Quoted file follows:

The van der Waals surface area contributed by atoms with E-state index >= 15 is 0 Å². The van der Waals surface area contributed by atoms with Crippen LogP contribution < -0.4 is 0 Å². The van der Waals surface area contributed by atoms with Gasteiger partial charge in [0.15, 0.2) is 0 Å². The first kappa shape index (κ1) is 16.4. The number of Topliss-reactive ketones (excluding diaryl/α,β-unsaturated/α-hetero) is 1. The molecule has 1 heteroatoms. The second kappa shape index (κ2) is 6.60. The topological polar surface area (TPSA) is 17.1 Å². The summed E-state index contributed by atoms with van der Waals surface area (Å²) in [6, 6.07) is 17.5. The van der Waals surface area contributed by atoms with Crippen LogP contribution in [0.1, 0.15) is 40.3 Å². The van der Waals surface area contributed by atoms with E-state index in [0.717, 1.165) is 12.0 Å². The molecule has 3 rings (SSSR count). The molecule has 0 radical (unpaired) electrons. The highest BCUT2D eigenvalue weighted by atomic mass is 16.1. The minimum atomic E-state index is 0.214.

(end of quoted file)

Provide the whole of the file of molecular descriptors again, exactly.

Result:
The van der Waals surface area contributed by atoms with E-state index >= 15 is 0 Å². The van der Waals surface area contributed by atoms with Crippen LogP contribution < -0.4 is 0 Å². The van der Waals surface area contributed by atoms with Gasteiger partial charge in [0.15, 0.2) is 0 Å². The first kappa shape index (κ1) is 16.4. The number of Topliss-reactive ketones (excluding diaryl/α,β-unsaturated/α-hetero) is 1. The molecule has 1 heteroatoms. The second kappa shape index (κ2) is 6.60. The topological polar surface area (TPSA) is 17.1 Å². The summed E-state index contributed by atoms with van der Waals surface area (Å²) in [6, 6.07) is 17.5. The van der Waals surface area contributed by atoms with Crippen LogP contribution in [0.1, 0.15) is 40.3 Å². The van der Waals surface area contributed by atoms with E-state index in [0.717, 1.165) is 12.0 Å². The molecule has 3 rings (SSSR count). The molecule has 0 radical (unpaired) electrons. The highest BCUT2D eigenvalue weighted by atomic mass is 16.1. The minimum atomic E-state index is 0.214.